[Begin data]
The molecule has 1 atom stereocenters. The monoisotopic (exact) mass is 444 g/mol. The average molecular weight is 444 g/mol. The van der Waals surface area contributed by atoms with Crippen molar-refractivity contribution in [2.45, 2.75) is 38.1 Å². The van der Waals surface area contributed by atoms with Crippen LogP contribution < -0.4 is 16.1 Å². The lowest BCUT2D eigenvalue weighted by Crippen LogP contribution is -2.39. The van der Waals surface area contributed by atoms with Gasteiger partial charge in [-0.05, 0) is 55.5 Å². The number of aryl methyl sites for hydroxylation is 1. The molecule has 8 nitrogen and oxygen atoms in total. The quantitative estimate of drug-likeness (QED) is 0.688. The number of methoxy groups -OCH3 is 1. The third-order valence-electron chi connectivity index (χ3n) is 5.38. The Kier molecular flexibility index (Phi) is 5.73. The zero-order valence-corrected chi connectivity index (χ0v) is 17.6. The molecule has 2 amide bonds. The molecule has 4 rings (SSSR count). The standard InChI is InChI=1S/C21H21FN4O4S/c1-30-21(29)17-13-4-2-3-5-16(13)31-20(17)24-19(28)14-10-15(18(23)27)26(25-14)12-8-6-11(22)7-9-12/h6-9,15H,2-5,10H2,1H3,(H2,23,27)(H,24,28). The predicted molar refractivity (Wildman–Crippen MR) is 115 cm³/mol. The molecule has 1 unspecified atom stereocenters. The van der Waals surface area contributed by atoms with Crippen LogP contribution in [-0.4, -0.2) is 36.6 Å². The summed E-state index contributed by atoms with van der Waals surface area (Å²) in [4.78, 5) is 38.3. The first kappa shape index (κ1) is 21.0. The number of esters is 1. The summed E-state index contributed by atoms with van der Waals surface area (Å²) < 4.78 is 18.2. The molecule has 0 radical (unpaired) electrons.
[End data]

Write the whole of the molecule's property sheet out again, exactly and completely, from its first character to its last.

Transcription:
The molecule has 1 atom stereocenters. The monoisotopic (exact) mass is 444 g/mol. The average molecular weight is 444 g/mol. The van der Waals surface area contributed by atoms with Crippen molar-refractivity contribution in [2.45, 2.75) is 38.1 Å². The van der Waals surface area contributed by atoms with Crippen LogP contribution < -0.4 is 16.1 Å². The lowest BCUT2D eigenvalue weighted by Crippen LogP contribution is -2.39. The van der Waals surface area contributed by atoms with Gasteiger partial charge in [-0.05, 0) is 55.5 Å². The number of aryl methyl sites for hydroxylation is 1. The molecule has 8 nitrogen and oxygen atoms in total. The quantitative estimate of drug-likeness (QED) is 0.688. The number of methoxy groups -OCH3 is 1. The third-order valence-electron chi connectivity index (χ3n) is 5.38. The Kier molecular flexibility index (Phi) is 5.73. The zero-order valence-corrected chi connectivity index (χ0v) is 17.6. The molecule has 2 amide bonds. The molecule has 4 rings (SSSR count). The standard InChI is InChI=1S/C21H21FN4O4S/c1-30-21(29)17-13-4-2-3-5-16(13)31-20(17)24-19(28)14-10-15(18(23)27)26(25-14)12-8-6-11(22)7-9-12/h6-9,15H,2-5,10H2,1H3,(H2,23,27)(H,24,28). The predicted molar refractivity (Wildman–Crippen MR) is 115 cm³/mol. The molecule has 1 unspecified atom stereocenters. The van der Waals surface area contributed by atoms with Crippen LogP contribution in [-0.4, -0.2) is 36.6 Å². The summed E-state index contributed by atoms with van der Waals surface area (Å²) in [4.78, 5) is 38.3. The first kappa shape index (κ1) is 21.0. The number of esters is 1. The summed E-state index contributed by atoms with van der Waals surface area (Å²) < 4.78 is 18.2. The molecule has 0 radical (unpaired) electrons.